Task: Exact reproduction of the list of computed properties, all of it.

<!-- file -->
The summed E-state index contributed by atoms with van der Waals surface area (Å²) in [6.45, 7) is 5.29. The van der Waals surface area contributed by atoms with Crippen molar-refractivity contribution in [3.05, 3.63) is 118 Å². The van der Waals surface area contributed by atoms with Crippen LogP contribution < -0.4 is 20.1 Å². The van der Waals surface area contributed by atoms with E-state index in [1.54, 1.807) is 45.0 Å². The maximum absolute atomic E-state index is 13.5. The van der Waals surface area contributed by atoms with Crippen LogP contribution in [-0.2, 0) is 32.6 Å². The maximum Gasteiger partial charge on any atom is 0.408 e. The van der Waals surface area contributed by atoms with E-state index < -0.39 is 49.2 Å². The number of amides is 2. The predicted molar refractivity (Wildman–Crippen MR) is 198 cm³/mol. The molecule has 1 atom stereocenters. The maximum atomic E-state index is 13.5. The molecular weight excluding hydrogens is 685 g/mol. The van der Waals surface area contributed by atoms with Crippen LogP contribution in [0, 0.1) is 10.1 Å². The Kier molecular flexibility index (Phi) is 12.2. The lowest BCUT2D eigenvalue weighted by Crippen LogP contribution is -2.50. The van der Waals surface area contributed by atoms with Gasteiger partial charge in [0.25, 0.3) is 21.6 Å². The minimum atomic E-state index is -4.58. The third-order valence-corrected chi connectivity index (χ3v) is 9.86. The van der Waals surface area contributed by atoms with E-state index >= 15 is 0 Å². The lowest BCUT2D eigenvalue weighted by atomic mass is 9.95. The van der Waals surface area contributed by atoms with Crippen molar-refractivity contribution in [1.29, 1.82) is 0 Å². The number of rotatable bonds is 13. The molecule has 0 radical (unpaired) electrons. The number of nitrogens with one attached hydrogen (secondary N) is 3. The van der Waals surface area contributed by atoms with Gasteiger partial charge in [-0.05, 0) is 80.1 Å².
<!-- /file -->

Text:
The summed E-state index contributed by atoms with van der Waals surface area (Å²) in [6.45, 7) is 5.29. The van der Waals surface area contributed by atoms with Crippen molar-refractivity contribution in [3.05, 3.63) is 118 Å². The van der Waals surface area contributed by atoms with Crippen LogP contribution < -0.4 is 20.1 Å². The van der Waals surface area contributed by atoms with E-state index in [1.54, 1.807) is 45.0 Å². The maximum absolute atomic E-state index is 13.5. The van der Waals surface area contributed by atoms with Crippen LogP contribution in [-0.2, 0) is 32.6 Å². The maximum Gasteiger partial charge on any atom is 0.408 e. The van der Waals surface area contributed by atoms with E-state index < -0.39 is 49.2 Å². The number of amides is 2. The predicted molar refractivity (Wildman–Crippen MR) is 198 cm³/mol. The molecule has 1 atom stereocenters. The maximum atomic E-state index is 13.5. The molecular weight excluding hydrogens is 685 g/mol. The van der Waals surface area contributed by atoms with Crippen LogP contribution in [0, 0.1) is 10.1 Å². The Kier molecular flexibility index (Phi) is 12.2. The lowest BCUT2D eigenvalue weighted by Crippen LogP contribution is -2.50. The van der Waals surface area contributed by atoms with Gasteiger partial charge in [0.25, 0.3) is 21.6 Å². The minimum atomic E-state index is -4.58. The third-order valence-corrected chi connectivity index (χ3v) is 9.86. The van der Waals surface area contributed by atoms with E-state index >= 15 is 0 Å². The lowest BCUT2D eigenvalue weighted by atomic mass is 9.95. The van der Waals surface area contributed by atoms with Crippen molar-refractivity contribution in [1.29, 1.82) is 0 Å². The number of rotatable bonds is 13. The molecule has 0 radical (unpaired) electrons. The number of nitrogens with one attached hydrogen (secondary N) is 3. The van der Waals surface area contributed by atoms with Gasteiger partial charge in [-0.05, 0) is 80.1 Å².